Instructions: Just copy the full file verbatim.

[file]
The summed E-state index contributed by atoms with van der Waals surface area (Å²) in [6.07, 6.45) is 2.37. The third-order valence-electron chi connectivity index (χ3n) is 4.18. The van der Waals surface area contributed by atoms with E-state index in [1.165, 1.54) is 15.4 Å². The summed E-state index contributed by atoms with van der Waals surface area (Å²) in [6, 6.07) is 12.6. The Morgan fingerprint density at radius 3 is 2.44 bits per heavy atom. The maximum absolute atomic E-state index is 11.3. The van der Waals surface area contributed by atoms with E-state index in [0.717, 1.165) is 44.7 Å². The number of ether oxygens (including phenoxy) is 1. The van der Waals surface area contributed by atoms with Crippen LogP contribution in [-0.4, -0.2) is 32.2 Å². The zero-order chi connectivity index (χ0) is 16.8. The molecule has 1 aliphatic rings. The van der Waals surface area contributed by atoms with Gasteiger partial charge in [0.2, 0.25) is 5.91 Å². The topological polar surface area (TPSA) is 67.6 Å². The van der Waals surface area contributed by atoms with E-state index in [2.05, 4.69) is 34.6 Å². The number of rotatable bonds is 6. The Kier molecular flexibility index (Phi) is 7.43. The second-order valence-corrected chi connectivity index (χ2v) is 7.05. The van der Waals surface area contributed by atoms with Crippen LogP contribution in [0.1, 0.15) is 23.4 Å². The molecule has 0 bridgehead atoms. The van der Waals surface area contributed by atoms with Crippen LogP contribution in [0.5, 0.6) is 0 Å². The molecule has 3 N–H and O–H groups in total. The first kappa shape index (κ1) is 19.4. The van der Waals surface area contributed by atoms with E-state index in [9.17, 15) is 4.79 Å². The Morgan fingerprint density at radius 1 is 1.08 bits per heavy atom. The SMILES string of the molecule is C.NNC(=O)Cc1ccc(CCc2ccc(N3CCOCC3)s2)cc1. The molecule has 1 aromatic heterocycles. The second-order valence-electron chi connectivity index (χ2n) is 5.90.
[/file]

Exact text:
The summed E-state index contributed by atoms with van der Waals surface area (Å²) in [6.07, 6.45) is 2.37. The third-order valence-electron chi connectivity index (χ3n) is 4.18. The van der Waals surface area contributed by atoms with E-state index in [1.165, 1.54) is 15.4 Å². The summed E-state index contributed by atoms with van der Waals surface area (Å²) in [6, 6.07) is 12.6. The Morgan fingerprint density at radius 3 is 2.44 bits per heavy atom. The maximum absolute atomic E-state index is 11.3. The van der Waals surface area contributed by atoms with E-state index in [0.717, 1.165) is 44.7 Å². The number of ether oxygens (including phenoxy) is 1. The van der Waals surface area contributed by atoms with Crippen LogP contribution in [-0.4, -0.2) is 32.2 Å². The zero-order chi connectivity index (χ0) is 16.8. The molecule has 1 aliphatic rings. The van der Waals surface area contributed by atoms with Gasteiger partial charge in [0.2, 0.25) is 5.91 Å². The topological polar surface area (TPSA) is 67.6 Å². The van der Waals surface area contributed by atoms with E-state index in [2.05, 4.69) is 34.6 Å². The number of rotatable bonds is 6. The Kier molecular flexibility index (Phi) is 7.43. The second-order valence-corrected chi connectivity index (χ2v) is 7.05. The van der Waals surface area contributed by atoms with Crippen LogP contribution in [0.1, 0.15) is 23.4 Å². The molecule has 0 bridgehead atoms. The van der Waals surface area contributed by atoms with Crippen LogP contribution in [0.5, 0.6) is 0 Å². The molecule has 3 N–H and O–H groups in total. The first kappa shape index (κ1) is 19.4. The van der Waals surface area contributed by atoms with E-state index in [9.17, 15) is 4.79 Å². The Morgan fingerprint density at radius 1 is 1.08 bits per heavy atom. The SMILES string of the molecule is C.NNC(=O)Cc1ccc(CCc2ccc(N3CCOCC3)s2)cc1. The molecule has 1 aromatic heterocycles. The second-order valence-electron chi connectivity index (χ2n) is 5.90.